The Little Bag of Spuds

Edel Fox

The Little Bag of Spuds

Ciaran Carson’s second column in a series – in which he maps the learning of a tune – takes him into the virtual.
 

Where was I? I was learning a tune. I was asking myself, what does it mean to learn a tune? The tune in question was ‘The Bag of Spuds’. First I heard it, or heard it again after many years, was from Patsy Hanley’s playing of it on RTÉ. Then I did something that would have been unthinkable at the time, some twenty or thirty years ago, when I was learning tunes day and night: I looked it up on the internet. Back then, in the late seventies, I was immersed in music, and for some years never a day or night went by than a tune, or a rake of tunes, would be beeling about in my head, or I’d be playing them at some session or other. The air was filled with waifs and strays of melody, strains and half-remembered snatches. I’d sit down with a tin whistle in my hands to try and capture them, sometimes by myself, sometimes with Deirdre, who in any event has a better ear than I for these things, so I’d be learning from her more than from my own memory. I’d always ask her, ‘How does it go?’ She’d be the first to get the tricky bits, the quirks, the unexpected turns of phrase that made this tune stand out among its more common relatives, the ones we knew already.

Sometimes we’d have recourse to the comparatively new medium of cassette tape. Around 1977 I bought a Sony TC-55 Cassette-Corder with built-in Electret Condenser Microphone and Auto Shut-off. Not that I remember the technical details; I had to go to the internet for those, and found an image of the same model on display at the website of the Ralph D. Thomas PI Vintage Collection, Thomas Investigative Publications, Inc., Spy Exchange and Security Center, Austin, Texas. The Sony, as I remember it, was the size of a small Bible. I’ve just located one on my bookshelves and measured it at seven inches by five by one and a quarter, which is about right, though the Sony felt heavy as a brick, as if compressed by some Third Policeman technology. For some months I’d bring the Sony along to sessions before we found that the machine got in the way of the music, not to mention the conversation. So after a while we abandoned the machine and relied on memory, with all its pitfalls and sometimes creative interventions. And the spy connection reminds me that there was always something clandestine about the act of recording, even if you asked permission to do so, which I always did, unlike some people I could mention. But that’s another story.

It’s 2008 now, and a once unimaginable technology enables me to find ‘The Bag of Spuds’ on the net. The first version I come across is an MP3 clip on Amazon, from Kevin Crawford’s CD In Good Company. He’s playing it on a B-flat flute along with Martin Hayes on viola, accompanied by Arty McGlynn on guitar and Jim Higgins on bodhrán, and it upsets all my expectations. Patsy Hanley’s playing of it, still going round in my head, was urgent, quick, full of get-up-and-go, round the house and mind the dresser. Crawford and Hayes play it at about half the speed, and of course it’s much lower in pitch than your normal D, so it sounds like a 78 rpm record played at 33 rpm. It’s ruminative, with a tinge of melancholy, and quite beautiful. I remember saying to Deirdre after Patsy Hanley’s playing that it was the kind of tune you have to play fast, and I think she agreed. I still think there are such tunes, but I should have known better, for there’s always another way, sometimes radically different, to play a tune. Or maybe just plain bad: among the other few clips on Amazon is the Ballinamore Ceili Band, a terribly disjointed version with dynamically out-of-synch piano accompaniment. Not wishing to denigrate it unduly, I asked Deirdre for a second opinion. ‘It’s like a three-legged race which no one is winning,’ she said. On a scale of one to ten we gave it a three.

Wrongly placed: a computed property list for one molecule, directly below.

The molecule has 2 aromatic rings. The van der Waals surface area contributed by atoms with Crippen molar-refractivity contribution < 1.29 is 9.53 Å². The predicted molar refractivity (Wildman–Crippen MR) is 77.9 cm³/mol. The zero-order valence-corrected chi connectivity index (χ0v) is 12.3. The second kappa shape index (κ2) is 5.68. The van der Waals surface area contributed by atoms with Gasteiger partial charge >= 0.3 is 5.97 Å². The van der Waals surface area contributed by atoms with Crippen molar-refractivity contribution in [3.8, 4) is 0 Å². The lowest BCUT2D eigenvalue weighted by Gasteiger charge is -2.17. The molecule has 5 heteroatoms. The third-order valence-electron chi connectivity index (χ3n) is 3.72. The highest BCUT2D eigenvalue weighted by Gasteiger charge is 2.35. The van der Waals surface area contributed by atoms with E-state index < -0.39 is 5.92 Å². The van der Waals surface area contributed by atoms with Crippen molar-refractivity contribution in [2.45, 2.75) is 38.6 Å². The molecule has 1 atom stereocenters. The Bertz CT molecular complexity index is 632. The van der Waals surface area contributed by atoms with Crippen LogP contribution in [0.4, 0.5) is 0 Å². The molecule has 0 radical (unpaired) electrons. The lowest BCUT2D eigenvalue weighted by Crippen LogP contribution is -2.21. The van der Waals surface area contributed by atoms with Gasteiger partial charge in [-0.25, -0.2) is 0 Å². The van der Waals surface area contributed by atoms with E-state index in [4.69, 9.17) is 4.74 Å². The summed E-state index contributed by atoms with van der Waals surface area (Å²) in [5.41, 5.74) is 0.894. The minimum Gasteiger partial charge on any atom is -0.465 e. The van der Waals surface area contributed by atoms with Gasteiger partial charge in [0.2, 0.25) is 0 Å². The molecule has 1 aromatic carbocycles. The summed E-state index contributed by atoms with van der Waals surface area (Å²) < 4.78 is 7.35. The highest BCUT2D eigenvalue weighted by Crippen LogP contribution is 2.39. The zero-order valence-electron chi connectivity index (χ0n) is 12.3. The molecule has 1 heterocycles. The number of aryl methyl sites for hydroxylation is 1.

‘I think they call that “The Little Bag of Spuds”,’ said Bernie, ‘or maybe the other one’s “The Little Bag of Spuds”, and this is the Big One.’ And then there was some banter as to whether it would be the seven-pound or the three-pound bag that you’d be wanting, and would you like a pound of butter to go with them. So then Deirdre reiterated, for Bernie’s benefit, her story of Desi Wilkinson’s playing it through the letter-box of a pub when he got locked out and everyone else was inside having a big feed. ‘And what was the upshot?’ said Bernie. ‘Oh,’ said Deirdre, ‘the woman of the house came out and chased him.’

There’s a minute of reflection before Bernie starts up another reel, ‘The Woman of the House’. There’s not a tape-recorder about the place, but out of the corner of my eye I see that a newcomer to the session, a desultory fiddle-player, is now fiddling with her mobile phone, and I suspect the rules of session engagement are being broken. The next column in this series will be called ‘The Telephone Reel’.

 

Published on 1 May 2008

Ciaran Carson (1948–2019) was a poet, prose writer, translator and flute-player. He was the author of Last Night’s Fun – A Book about Irish Traditional Music, The Pocket Guide to Traditional Irish Music, The Star Factory, and the poetry collections The Irish for No, Belfast Confetti and First Language: Poems. He was Professor of Poetry at Queen’s University Belfast. Between 2008 and 2010 Ciaran wrote a series of linked columns for the Journal of Music, beginning with 'The Bag of Spuds' and ending with 'The Raw Bar'.

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